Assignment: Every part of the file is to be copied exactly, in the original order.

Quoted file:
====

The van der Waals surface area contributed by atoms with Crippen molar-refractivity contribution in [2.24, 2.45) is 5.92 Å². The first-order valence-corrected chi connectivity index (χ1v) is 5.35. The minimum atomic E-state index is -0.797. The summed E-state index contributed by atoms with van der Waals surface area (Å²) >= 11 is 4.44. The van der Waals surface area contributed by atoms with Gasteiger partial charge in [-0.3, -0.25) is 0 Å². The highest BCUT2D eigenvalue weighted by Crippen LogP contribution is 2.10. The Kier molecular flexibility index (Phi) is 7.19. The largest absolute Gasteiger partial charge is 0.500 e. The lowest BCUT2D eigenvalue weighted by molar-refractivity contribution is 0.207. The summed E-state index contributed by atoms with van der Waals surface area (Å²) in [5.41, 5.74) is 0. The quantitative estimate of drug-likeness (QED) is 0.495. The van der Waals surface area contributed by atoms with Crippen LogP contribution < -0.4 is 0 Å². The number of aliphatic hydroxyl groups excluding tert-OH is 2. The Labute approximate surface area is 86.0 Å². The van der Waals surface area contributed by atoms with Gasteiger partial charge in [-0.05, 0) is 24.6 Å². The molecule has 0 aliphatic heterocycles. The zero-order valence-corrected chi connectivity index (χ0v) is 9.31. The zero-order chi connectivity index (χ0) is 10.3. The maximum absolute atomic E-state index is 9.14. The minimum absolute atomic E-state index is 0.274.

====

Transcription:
The van der Waals surface area contributed by atoms with Crippen molar-refractivity contribution in [2.24, 2.45) is 5.92 Å². The first-order valence-corrected chi connectivity index (χ1v) is 5.35. The minimum atomic E-state index is -0.797. The summed E-state index contributed by atoms with van der Waals surface area (Å²) >= 11 is 4.44. The van der Waals surface area contributed by atoms with Gasteiger partial charge in [-0.3, -0.25) is 0 Å². The highest BCUT2D eigenvalue weighted by Crippen LogP contribution is 2.10. The Kier molecular flexibility index (Phi) is 7.19. The largest absolute Gasteiger partial charge is 0.500 e. The lowest BCUT2D eigenvalue weighted by molar-refractivity contribution is 0.207. The summed E-state index contributed by atoms with van der Waals surface area (Å²) in [5.41, 5.74) is 0. The quantitative estimate of drug-likeness (QED) is 0.495. The van der Waals surface area contributed by atoms with Crippen LogP contribution < -0.4 is 0 Å². The number of aliphatic hydroxyl groups excluding tert-OH is 2. The Labute approximate surface area is 86.0 Å². The van der Waals surface area contributed by atoms with Gasteiger partial charge in [-0.05, 0) is 24.6 Å². The molecule has 0 aliphatic heterocycles. The zero-order valence-corrected chi connectivity index (χ0v) is 9.31. The zero-order chi connectivity index (χ0) is 10.3. The maximum absolute atomic E-state index is 9.14. The minimum absolute atomic E-state index is 0.274.